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Scottdale deals with feral cats

Karl Polacek | Trib Total Media
Feral cats in the yard of the house at 200 Park St. in Scottdale photographed Oct. 10.

Saturday, Oct. 12, 2013, 12:41 a.m.
 

Many communities are dealing with the problem with feral cats — including Scottdale Borough.

An abandoned house at 200 Park St. has become home to a colony of feral cats.

Monica Eicher, who lives at 212 Park St., said she has seen as many as nine cats in and around the house.

“The cats sprayed (urine), pooped in my yard and destroyed flowers,” Eicher said. She has a dog and had a cat who died in 2011.

She called Scottdale Borough in June and was given the telephone number of the Scottdale-based Friends of Homeless Felines.

She called the number and was told that the group would trap the cats, vaccinate and neuter or spay them, and then return them to the location where they were trapped.

Eicher said the group asked her if she would volunteer to feed the cats, out of her own pocket, when they were returned.

“Why would you do that?” she asked.

Eicher is a single mother and does not have a lot of disposable income to spend on feeding nine cats.

Rob Eby of Friends of Homeless Felines said TNR (trap, neuter and return) is the only real way to reduce and eliminate the feral cat problem.

He said someone near the Park Street site has volunteered to feed and water the cats.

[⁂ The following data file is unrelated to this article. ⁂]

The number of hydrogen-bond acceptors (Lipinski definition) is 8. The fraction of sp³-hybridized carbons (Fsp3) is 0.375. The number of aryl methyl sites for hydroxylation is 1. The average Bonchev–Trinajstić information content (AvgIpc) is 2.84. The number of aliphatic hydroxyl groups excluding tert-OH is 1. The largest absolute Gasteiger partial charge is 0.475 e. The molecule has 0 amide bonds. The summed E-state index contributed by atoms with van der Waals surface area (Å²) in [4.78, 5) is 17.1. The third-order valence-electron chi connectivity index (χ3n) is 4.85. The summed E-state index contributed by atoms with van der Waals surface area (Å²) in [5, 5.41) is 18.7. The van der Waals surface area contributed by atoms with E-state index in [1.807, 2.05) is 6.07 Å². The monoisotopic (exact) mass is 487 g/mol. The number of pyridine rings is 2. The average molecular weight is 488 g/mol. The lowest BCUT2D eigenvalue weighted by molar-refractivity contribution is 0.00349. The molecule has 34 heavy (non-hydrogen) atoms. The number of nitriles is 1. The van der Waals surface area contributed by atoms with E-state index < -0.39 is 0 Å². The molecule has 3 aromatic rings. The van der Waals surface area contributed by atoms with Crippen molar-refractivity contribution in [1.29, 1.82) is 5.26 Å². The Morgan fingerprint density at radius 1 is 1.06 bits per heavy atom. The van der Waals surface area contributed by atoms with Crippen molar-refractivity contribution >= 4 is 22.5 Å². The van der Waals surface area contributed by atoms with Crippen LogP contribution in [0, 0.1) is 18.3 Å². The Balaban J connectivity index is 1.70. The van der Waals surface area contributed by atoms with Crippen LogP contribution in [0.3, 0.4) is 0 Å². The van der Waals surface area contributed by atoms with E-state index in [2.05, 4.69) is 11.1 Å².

He suggested people, like Eicher, who want to keep the cats away from their property, use a commercial repellent like those sold in pet supply stores. Many of the repellents are made with citrus, something cats avoid.

Eicher said the problems with the spray are the cost ($12 to $15 a bottle) and the fact that spray is washed away whenever it rains.

According to the National Society for the Prevention of Cruelty to Animals website, the only long-term way to control the populations of feral cats is to trap, neuter and return.

However, TNR does little to immediately eliminate the problems for property owners who may live near the site the colony has picked for a home.

A larger problem is that the colonies exist where there is food and shelter. They may find an abandoned house or structure and forage for food in a nearby dump or in garbage left for pickup in plastic bags.

Scottdale has an ordnance that requires residents to place their garbage, especially table scraps, in closed containers, According to borough Manager Angelo Pallone, residents who do not place their garbage in cans will be cited, if discovered. Pallone said enforcement will begin after residents have at least 30 days to purchase a garbage can and after the borough council gives its approval.

Pallone believes a good way to rid the borough of stray cats and wild animals, like skunks, is to remove the source of food. Once that happens, the invaders will move back out to the country where sources of food are more available.

Supporters of the cats believe the borough is trying to have the feral cats killed.

At September's meeting, Pallone repeatedly stated that the borough was not seeking to kill cats. He said, however, that borough residents have the right to be able to maintain their property without having to deal with the nuisance of cat colonies.

Karl Polacek is a staff writer for Trib Total Media.

 

 
 


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